Reef Chasers Phytobloom™ Live Phytoplankton

ReefChasers

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Reef Chasers™ Phytobloom™ now available for purchase! We are currently producing two strains (Nanno and Tetra). Live, dense, harvested weekly and extremely affordable, shipped to your door PLUS Enjoy Free shipping on all food orders over $50.00.

Why should you use Reef Chasers™ Phytobloom™ Reef Plankton to Build Your Biome™? It's simple really. Phytoplankton is the most essential base of any successful reef ecosystem. When you start feeding live phytoplankton to your reef with regularity, your corals are going to respond. EVERYTHING is going to respond! So many organisms benefit from the addition of live plankton, and our fresh, live, dense Phytobloom™ Reef Plankton is among the best available on the market at a price you can afford to pay. Phytoplankton form the beginning of the food chain for aquatic animals. Zooplankton, Krill and other filter feeders such as the corals in our reef tanks depend on this base of the food chain.


Tetraselmis Phytoplankton are small phytoplankton and typically grow to be 10-14µm. This phytoplankton makes a great coral feed and is useful to other filter feeders in your marine aquarium. Tetra phytoplankton is also very useful in the rearing of young fry through a process known as "Greening the Water" which help the fry to find the food and eat successfully during the early days of their life. Tetraselmis is a green algal genus within the order Chlorodendrales, and they are characterized by their intensely-colored green chloroplast, their flagellated cell bodies, the presence of a pyrenoid within the chloroplast, and a scale-produced thecal-wall.

Nannochoropsis or Nanno is one of the best live feed sources for all kinds of zooplankton cultures like different kinds of copepods, rotifers, amphipods. Nanno is used for raising corals and filter feeding organisms. Combined with live zooplankton like rotifers and copepods these are the best natural live food for corals and anemones. Fish farms and hatcheries often times us phytoplankton like Nanno or to feed live zooplankton like rotifers and copepods so they will have the proper nutrition to use the zooplankton for raising the fish larvae and fry.

Nanno are particularly small phytoplankton with sizes between 2 and 20 µm. This phytoplankton is also very useful in the rearing of young fry through a process known as "Greening the Water" which help the fry to find the food and eat successfully during the early days of their life.

It has been known since the 1990’s that corals can feed on pelagic (free-floating) microalgae, although this has been limited to octocorals. The works of Fabricius et al. (1995a,b) have shown that the corals Dendronephthya hemprichi, D. sinaiensis, Scleronephthya corymbosa and Acabaria sp. feed mainly on phytoplankton, which in the laboratory includes Nannochloropsis, Isochrysis and Tetraselmis spp.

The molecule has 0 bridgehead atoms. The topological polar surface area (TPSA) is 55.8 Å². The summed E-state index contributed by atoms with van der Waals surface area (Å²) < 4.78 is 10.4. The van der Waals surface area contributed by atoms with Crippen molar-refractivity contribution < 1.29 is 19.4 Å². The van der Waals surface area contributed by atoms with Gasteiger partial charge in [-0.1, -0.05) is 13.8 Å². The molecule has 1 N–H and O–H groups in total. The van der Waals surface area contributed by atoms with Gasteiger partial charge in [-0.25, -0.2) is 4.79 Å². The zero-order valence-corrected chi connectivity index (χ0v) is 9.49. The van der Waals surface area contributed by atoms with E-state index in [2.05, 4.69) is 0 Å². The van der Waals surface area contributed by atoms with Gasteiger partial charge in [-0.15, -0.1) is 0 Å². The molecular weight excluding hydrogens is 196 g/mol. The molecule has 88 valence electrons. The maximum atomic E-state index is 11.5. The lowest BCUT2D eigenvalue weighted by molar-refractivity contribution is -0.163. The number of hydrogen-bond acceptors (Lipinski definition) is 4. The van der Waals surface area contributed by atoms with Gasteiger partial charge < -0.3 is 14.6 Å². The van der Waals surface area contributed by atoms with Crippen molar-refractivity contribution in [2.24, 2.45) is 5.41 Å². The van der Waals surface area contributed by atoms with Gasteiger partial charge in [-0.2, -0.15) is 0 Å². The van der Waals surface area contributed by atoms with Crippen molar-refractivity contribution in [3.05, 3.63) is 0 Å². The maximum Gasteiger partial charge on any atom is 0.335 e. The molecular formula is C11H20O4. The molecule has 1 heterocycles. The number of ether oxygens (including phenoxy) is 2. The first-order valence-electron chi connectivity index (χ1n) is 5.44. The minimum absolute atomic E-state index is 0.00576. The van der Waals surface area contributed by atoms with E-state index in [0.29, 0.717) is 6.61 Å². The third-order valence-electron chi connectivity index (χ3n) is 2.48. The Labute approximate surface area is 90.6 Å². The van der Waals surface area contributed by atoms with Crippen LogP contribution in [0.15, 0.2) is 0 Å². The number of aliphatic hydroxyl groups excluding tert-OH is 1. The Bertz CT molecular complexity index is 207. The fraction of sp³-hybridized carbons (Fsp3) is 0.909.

In addition, they demonstrated that the coral Pocillopora damicornis, a species related to S. pistillata (family Pocilloporidae), showed increased growth after several weeks of daily batch feeding with the microalgae Tetraselmis suecica. They did not find such a beneficial effect of Nannochloropsis sp., which seems to be in agreement with Leal et al. (2013), in the sense that each coral species may have a specific preference for and digestive capability of certain live food particles.

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Fishinabarrel

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Do Y'all have any advice on how to propagate this once purchased? I had my nano culture crash after a few months, and I have not ben able to pinpoint the exact cause/contamination. I have good water source, light setup, air bubblers. I am missing something on the cleanliness front.
 
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ReefChasers

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well cultures will crash at some point it is inevitable. The longer you go in between harvests the more risk you run of a crash but also the denser the harvested product so there is a balance there for consistency.

For our sake we always keep at least one starter culture from each "harvest" this way if a culture crashes we can get it back up and rolling.

So lets say we have a 5 gallon production and we harvest 3 gallons from it each week we will keep/store refrigerated 1 gallon from that harvest for up to a month. Then the next harvest the following week we will replace that backup gallon with a new one and use the old backup to feed etc.

So this way you are protecting yourself to speak and always have some backup supply to get your culture rolling again.

When it comes to a crash it usually is cleanliness/bacteria contamination as the culprit. Especially in/on the air tube and inside the container / lid / enclosure.

Those things should be cleaned pretty often but not necessarily weekly.
 
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